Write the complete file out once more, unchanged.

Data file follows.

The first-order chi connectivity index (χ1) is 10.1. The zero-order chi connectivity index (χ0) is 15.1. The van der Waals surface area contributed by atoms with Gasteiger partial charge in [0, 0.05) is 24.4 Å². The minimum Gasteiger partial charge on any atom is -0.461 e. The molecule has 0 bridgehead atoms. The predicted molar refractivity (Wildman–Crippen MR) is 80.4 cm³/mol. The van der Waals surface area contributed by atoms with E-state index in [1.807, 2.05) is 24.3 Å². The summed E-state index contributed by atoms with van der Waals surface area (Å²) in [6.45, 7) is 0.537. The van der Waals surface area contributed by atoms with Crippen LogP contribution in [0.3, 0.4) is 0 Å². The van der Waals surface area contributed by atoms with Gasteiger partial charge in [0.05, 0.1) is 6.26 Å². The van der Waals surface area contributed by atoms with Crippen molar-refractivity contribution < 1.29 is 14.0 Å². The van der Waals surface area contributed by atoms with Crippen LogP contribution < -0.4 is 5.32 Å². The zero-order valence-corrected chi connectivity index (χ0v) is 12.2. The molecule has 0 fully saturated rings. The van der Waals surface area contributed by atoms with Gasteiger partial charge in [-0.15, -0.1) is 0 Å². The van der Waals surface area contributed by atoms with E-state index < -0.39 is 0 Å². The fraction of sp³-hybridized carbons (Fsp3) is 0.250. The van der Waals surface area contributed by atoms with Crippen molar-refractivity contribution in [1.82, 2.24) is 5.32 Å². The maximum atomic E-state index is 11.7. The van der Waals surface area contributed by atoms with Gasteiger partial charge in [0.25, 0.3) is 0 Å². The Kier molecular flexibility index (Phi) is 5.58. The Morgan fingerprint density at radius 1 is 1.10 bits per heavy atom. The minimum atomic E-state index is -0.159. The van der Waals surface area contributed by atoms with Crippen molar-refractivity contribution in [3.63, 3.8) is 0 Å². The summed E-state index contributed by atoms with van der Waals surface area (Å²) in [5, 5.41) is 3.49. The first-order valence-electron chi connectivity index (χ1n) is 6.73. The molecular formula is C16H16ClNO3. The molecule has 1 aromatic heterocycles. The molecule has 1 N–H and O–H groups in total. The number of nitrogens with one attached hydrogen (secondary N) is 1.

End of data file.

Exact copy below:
The first-order chi connectivity index (χ1) is 10.1. The zero-order chi connectivity index (χ0) is 15.1. The van der Waals surface area contributed by atoms with Gasteiger partial charge in [0, 0.05) is 24.4 Å². The minimum Gasteiger partial charge on any atom is -0.461 e. The molecule has 0 bridgehead atoms. The predicted molar refractivity (Wildman–Crippen MR) is 80.4 cm³/mol. The van der Waals surface area contributed by atoms with E-state index in [1.807, 2.05) is 24.3 Å². The summed E-state index contributed by atoms with van der Waals surface area (Å²) in [6.45, 7) is 0.537. The van der Waals surface area contributed by atoms with Crippen LogP contribution in [0.3, 0.4) is 0 Å². The van der Waals surface area contributed by atoms with Gasteiger partial charge in [0.05, 0.1) is 6.26 Å². The van der Waals surface area contributed by atoms with Crippen molar-refractivity contribution < 1.29 is 14.0 Å². The van der Waals surface area contributed by atoms with Crippen LogP contribution < -0.4 is 5.32 Å². The zero-order valence-corrected chi connectivity index (χ0v) is 12.2. The molecule has 0 fully saturated rings. The van der Waals surface area contributed by atoms with Gasteiger partial charge in [-0.15, -0.1) is 0 Å². The van der Waals surface area contributed by atoms with E-state index < -0.39 is 0 Å². The fraction of sp³-hybridized carbons (Fsp3) is 0.250. The van der Waals surface area contributed by atoms with Crippen molar-refractivity contribution in [1.82, 2.24) is 5.32 Å². The maximum atomic E-state index is 11.7. The van der Waals surface area contributed by atoms with Gasteiger partial charge in [0.25, 0.3) is 0 Å². The Kier molecular flexibility index (Phi) is 5.58. The Morgan fingerprint density at radius 1 is 1.10 bits per heavy atom. The minimum atomic E-state index is -0.159. The van der Waals surface area contributed by atoms with Crippen molar-refractivity contribution in [3.63, 3.8) is 0 Å². The summed E-state index contributed by atoms with van der Waals surface area (Å²) in [5, 5.41) is 3.49. The first-order valence-electron chi connectivity index (χ1n) is 6.73. The molecular formula is C16H16ClNO3. The molecule has 1 aromatic heterocycles. The molecule has 1 N–H and O–H groups in total. The number of nitrogens with one attached hydrogen (secondary N) is 1.